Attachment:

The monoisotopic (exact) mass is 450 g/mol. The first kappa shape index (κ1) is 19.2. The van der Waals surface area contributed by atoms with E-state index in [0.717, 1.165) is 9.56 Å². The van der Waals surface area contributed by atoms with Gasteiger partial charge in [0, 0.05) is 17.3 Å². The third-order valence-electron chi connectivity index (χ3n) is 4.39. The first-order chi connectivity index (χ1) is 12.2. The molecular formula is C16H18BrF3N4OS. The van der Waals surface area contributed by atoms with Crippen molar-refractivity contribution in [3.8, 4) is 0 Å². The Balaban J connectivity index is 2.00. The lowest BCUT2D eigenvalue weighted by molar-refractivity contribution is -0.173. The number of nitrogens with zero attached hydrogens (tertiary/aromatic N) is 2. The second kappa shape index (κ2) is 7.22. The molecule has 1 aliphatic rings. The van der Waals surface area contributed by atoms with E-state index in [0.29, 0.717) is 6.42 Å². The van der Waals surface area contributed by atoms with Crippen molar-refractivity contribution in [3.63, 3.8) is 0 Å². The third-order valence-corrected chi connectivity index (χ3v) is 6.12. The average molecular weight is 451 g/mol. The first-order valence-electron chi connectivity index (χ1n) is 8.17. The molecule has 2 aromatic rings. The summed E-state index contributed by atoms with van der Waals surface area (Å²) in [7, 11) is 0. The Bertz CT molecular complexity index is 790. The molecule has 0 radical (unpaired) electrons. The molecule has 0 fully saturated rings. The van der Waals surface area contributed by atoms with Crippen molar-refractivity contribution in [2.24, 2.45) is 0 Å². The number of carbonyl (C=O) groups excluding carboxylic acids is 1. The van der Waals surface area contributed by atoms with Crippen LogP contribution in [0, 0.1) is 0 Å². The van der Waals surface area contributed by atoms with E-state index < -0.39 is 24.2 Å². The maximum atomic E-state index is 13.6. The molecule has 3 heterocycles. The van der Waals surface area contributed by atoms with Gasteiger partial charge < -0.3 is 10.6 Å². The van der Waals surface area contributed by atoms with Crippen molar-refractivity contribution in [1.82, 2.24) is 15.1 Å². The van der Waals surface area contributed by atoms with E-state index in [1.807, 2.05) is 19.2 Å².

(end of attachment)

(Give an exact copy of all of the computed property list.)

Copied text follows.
The monoisotopic (exact) mass is 450 g/mol. The first kappa shape index (κ1) is 19.2. The van der Waals surface area contributed by atoms with E-state index in [0.717, 1.165) is 9.56 Å². The van der Waals surface area contributed by atoms with Gasteiger partial charge in [0, 0.05) is 17.3 Å². The third-order valence-electron chi connectivity index (χ3n) is 4.39. The first-order chi connectivity index (χ1) is 12.2. The molecular formula is C16H18BrF3N4OS. The van der Waals surface area contributed by atoms with Crippen molar-refractivity contribution in [3.8, 4) is 0 Å². The Balaban J connectivity index is 2.00. The lowest BCUT2D eigenvalue weighted by molar-refractivity contribution is -0.173. The number of nitrogens with zero attached hydrogens (tertiary/aromatic N) is 2. The second kappa shape index (κ2) is 7.22. The molecule has 1 aliphatic rings. The van der Waals surface area contributed by atoms with E-state index in [0.29, 0.717) is 6.42 Å². The van der Waals surface area contributed by atoms with Crippen molar-refractivity contribution in [3.63, 3.8) is 0 Å². The third-order valence-corrected chi connectivity index (χ3v) is 6.12. The average molecular weight is 451 g/mol. The first-order valence-electron chi connectivity index (χ1n) is 8.17. The molecule has 2 aromatic rings. The summed E-state index contributed by atoms with van der Waals surface area (Å²) in [7, 11) is 0. The Bertz CT molecular complexity index is 790. The molecule has 0 radical (unpaired) electrons. The molecule has 0 fully saturated rings. The van der Waals surface area contributed by atoms with Crippen molar-refractivity contribution in [2.24, 2.45) is 0 Å². The number of carbonyl (C=O) groups excluding carboxylic acids is 1. The van der Waals surface area contributed by atoms with Crippen LogP contribution in [0, 0.1) is 0 Å². The van der Waals surface area contributed by atoms with E-state index < -0.39 is 24.2 Å². The maximum atomic E-state index is 13.6. The molecule has 3 heterocycles. The van der Waals surface area contributed by atoms with Gasteiger partial charge < -0.3 is 10.6 Å². The van der Waals surface area contributed by atoms with Crippen molar-refractivity contribution in [1.82, 2.24) is 15.1 Å². The van der Waals surface area contributed by atoms with E-state index in [1.807, 2.05) is 19.2 Å².